Ice accumulating on the overhead power lines knocked out the Central Light Rail Line yesterday.It was the first time freezing rain has forced the closing of the entire 22.5-mile-long system for a full day, and the third time bad weather has disrupted service in less than a month.Service is unlikely to be restored until temperatures rise above the freezing mark, Mass Transit Administration officials said last night.Passengers have not been stranded by the shutdown, but they have been delayed.
BUSINESS
By John Rivera | June 28, 1991
The massive telephone disruption Wednesday caused more than mere inconvenience and aggravation to some Marylanders.The day after the disruption, residents and business owners were relieved to have their phone service back, but many were angry at the Chesapeake & Potomac Telephone Co. One man, who is president of a telephone answering service, said he wants the phone company to reimburse him for business that he lost."
NEWS
By Erica L. Green, The Baltimore Sun | July 9, 2014
Baltimore principals will be required to take extra steps before suspending 4- and 5-year-olds under a new policy that seeks to curb the practice of kicking the youngest students out of school. Beginning next school year, principals will have to consult with the central office before they suspend pre-kindergarten and kindergarten students for any length of time — a move that comes after The Baltimore Sun revealed a sharp uptick in pre-K suspensions in Baltimore, which had the most of any district in the state.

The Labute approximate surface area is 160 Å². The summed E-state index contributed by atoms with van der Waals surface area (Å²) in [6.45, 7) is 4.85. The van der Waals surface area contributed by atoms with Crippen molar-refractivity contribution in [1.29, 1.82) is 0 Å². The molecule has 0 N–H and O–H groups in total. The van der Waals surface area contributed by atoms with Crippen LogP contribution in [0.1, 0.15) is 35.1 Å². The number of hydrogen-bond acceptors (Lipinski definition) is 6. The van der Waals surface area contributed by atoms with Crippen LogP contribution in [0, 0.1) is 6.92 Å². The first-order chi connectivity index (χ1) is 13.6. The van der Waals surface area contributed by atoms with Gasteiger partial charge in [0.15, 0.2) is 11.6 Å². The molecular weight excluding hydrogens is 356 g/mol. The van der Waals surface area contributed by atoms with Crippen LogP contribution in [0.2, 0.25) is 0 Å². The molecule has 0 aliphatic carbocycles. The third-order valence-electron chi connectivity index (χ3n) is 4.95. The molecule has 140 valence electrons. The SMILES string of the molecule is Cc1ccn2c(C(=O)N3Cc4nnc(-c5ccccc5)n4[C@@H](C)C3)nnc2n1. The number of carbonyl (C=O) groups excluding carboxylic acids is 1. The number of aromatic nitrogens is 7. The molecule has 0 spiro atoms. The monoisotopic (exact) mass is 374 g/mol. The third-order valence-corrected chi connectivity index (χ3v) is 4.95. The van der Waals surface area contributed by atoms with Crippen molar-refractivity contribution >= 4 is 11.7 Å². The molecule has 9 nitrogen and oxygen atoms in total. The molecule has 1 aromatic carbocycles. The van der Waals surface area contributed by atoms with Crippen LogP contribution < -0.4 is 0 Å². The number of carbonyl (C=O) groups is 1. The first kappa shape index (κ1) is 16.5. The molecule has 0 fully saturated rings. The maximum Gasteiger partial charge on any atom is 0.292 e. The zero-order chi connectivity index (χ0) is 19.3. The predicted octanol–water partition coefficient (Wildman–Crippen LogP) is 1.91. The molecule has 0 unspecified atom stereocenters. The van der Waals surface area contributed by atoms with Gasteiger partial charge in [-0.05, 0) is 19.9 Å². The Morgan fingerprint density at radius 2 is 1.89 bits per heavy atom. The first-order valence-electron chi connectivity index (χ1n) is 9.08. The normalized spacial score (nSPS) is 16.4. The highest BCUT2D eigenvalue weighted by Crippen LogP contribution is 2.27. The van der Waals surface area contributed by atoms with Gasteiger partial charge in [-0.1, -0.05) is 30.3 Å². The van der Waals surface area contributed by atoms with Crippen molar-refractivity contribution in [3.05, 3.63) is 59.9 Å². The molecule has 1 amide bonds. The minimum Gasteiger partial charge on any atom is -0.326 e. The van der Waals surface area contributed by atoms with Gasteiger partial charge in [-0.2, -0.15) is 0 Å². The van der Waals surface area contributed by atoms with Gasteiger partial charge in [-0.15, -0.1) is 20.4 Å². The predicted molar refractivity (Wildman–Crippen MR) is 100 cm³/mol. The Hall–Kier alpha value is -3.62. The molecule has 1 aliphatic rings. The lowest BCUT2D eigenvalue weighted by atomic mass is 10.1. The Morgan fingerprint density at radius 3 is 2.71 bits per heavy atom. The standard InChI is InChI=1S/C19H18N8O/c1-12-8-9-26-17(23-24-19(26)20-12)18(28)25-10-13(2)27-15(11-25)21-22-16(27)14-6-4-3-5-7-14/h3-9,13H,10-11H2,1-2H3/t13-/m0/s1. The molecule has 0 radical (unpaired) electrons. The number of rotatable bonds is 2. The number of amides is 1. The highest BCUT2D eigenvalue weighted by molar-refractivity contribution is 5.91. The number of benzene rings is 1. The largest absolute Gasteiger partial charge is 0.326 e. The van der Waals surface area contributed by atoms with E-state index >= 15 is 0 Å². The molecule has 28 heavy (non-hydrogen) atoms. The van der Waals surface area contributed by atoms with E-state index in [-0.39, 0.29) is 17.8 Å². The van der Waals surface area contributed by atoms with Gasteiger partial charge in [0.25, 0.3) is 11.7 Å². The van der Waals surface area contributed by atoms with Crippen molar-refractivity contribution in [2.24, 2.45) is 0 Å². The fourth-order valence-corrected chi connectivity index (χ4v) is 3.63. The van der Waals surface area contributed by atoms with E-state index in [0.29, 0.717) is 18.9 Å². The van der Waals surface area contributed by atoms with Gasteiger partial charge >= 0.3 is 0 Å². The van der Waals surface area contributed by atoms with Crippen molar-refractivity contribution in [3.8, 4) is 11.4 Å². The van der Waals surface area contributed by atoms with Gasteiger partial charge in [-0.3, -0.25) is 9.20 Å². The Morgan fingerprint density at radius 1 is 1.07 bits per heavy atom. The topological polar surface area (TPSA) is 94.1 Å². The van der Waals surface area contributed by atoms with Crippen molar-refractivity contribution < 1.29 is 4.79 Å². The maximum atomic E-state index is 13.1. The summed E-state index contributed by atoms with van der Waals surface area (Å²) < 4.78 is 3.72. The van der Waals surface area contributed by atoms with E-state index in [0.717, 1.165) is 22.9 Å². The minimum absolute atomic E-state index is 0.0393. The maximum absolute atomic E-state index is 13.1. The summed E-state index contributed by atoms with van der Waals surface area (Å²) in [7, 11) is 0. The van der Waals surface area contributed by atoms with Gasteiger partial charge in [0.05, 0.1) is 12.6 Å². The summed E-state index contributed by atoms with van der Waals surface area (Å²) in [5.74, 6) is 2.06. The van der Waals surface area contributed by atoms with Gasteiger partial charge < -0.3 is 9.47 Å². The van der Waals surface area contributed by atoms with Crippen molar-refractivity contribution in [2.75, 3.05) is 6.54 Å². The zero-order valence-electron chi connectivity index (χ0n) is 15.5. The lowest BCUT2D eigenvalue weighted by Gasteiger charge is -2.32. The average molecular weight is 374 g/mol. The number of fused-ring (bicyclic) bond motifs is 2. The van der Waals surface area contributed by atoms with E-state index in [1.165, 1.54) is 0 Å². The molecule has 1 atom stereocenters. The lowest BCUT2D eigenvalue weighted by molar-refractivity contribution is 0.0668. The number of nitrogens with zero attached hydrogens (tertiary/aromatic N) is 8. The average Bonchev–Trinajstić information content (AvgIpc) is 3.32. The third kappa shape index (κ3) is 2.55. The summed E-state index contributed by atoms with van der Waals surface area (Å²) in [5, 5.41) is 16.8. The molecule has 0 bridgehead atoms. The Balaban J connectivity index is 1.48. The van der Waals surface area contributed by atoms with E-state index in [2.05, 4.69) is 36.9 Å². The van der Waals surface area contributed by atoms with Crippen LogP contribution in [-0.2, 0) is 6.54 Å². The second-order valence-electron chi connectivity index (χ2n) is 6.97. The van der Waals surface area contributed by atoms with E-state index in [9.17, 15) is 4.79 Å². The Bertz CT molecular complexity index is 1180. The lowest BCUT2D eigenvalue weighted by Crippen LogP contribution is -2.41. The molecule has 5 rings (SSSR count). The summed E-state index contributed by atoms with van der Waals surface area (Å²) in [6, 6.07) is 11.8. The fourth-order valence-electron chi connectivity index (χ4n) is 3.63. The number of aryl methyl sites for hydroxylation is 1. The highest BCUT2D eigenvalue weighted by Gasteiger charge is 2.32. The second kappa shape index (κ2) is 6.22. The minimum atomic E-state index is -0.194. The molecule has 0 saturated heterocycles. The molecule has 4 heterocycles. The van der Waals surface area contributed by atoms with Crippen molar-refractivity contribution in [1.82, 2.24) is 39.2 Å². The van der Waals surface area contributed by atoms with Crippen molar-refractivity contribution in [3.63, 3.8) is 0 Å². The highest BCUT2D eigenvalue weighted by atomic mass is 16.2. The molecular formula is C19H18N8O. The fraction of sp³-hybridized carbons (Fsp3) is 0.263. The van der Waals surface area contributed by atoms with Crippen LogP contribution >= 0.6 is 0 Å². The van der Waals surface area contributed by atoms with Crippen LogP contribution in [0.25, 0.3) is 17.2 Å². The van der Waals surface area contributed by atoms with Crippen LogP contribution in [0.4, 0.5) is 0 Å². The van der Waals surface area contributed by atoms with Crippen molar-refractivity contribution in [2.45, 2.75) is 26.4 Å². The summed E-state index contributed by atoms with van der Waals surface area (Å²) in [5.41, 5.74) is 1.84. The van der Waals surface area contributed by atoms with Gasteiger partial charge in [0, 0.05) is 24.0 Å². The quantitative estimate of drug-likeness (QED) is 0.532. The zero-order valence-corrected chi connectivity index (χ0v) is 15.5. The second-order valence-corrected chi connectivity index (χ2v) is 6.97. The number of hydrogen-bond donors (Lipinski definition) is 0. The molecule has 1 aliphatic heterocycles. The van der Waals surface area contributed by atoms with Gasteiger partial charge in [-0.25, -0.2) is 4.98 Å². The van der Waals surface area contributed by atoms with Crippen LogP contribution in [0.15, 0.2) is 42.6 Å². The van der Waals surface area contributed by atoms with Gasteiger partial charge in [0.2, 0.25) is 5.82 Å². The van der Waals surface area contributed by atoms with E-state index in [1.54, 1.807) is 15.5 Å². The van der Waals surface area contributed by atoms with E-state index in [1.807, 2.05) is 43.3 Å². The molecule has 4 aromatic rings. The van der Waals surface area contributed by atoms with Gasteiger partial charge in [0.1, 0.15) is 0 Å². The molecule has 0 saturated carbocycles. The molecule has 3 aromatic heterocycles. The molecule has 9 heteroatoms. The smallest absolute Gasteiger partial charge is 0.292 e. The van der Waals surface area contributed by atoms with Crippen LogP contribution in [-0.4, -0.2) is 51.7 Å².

NEWS
By Scott Dance, The Baltimore Sun | July 3, 2014
It was either Fourth of July fireworks or nature's own pyrotechnics. For the Baltimore Symphony Orchestra, Baltimore Country Club and the towns of Mount Airy and Manchester, Thursday's threat of lightning, hail and heavy downpours was enough to postpone early Independence Day celebrations. Organizers of fireworks displays for the soldiers of Fort Meade and at the Suburban Club in Pikesville meanwhile planned to brave the weather. After a hot, humid and stormy week with the looming threat of Hurricane Arthur, some, like Ocean City officials, chose to take advantage of the calendar and shift celebrations from Friday's iffy forecasts to Saturday's unseasonably cool, dry and clear weather.
NEWS
By Colin Campbell, The Baltimore Sun | June 29, 2014